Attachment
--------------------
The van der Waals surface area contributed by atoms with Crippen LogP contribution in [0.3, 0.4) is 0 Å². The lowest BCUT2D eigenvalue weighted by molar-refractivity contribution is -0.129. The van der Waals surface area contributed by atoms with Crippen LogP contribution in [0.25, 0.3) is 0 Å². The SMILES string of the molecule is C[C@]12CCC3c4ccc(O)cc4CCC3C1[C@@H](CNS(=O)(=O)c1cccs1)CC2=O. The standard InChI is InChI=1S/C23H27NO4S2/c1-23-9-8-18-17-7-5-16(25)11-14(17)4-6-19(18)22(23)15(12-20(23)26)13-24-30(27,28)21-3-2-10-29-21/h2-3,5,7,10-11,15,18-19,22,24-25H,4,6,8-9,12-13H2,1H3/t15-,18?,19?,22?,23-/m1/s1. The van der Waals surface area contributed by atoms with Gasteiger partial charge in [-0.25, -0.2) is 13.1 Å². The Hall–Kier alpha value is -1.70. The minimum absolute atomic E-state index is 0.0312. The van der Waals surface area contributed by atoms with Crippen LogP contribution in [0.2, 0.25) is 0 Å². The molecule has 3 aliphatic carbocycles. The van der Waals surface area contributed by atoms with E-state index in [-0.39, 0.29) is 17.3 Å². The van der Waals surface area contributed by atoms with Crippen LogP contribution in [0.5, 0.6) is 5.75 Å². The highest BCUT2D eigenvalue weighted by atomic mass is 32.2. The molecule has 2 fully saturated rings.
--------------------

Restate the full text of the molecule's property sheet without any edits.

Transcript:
The van der Waals surface area contributed by atoms with Crippen LogP contribution in [0.3, 0.4) is 0 Å². The lowest BCUT2D eigenvalue weighted by molar-refractivity contribution is -0.129. The van der Waals surface area contributed by atoms with Crippen LogP contribution in [0.25, 0.3) is 0 Å². The SMILES string of the molecule is C[C@]12CCC3c4ccc(O)cc4CCC3C1[C@@H](CNS(=O)(=O)c1cccs1)CC2=O. The standard InChI is InChI=1S/C23H27NO4S2/c1-23-9-8-18-17-7-5-16(25)11-14(17)4-6-19(18)22(23)15(12-20(23)26)13-24-30(27,28)21-3-2-10-29-21/h2-3,5,7,10-11,15,18-19,22,24-25H,4,6,8-9,12-13H2,1H3/t15-,18?,19?,22?,23-/m1/s1. The van der Waals surface area contributed by atoms with Gasteiger partial charge in [-0.25, -0.2) is 13.1 Å². The Hall–Kier alpha value is -1.70. The minimum absolute atomic E-state index is 0.0312. The van der Waals surface area contributed by atoms with Crippen LogP contribution in [0.2, 0.25) is 0 Å². The molecule has 3 aliphatic carbocycles. The van der Waals surface area contributed by atoms with E-state index in [-0.39, 0.29) is 17.3 Å². The van der Waals surface area contributed by atoms with Crippen LogP contribution in [0.5, 0.6) is 5.75 Å². The highest BCUT2D eigenvalue weighted by atomic mass is 32.2. The molecule has 2 fully saturated rings.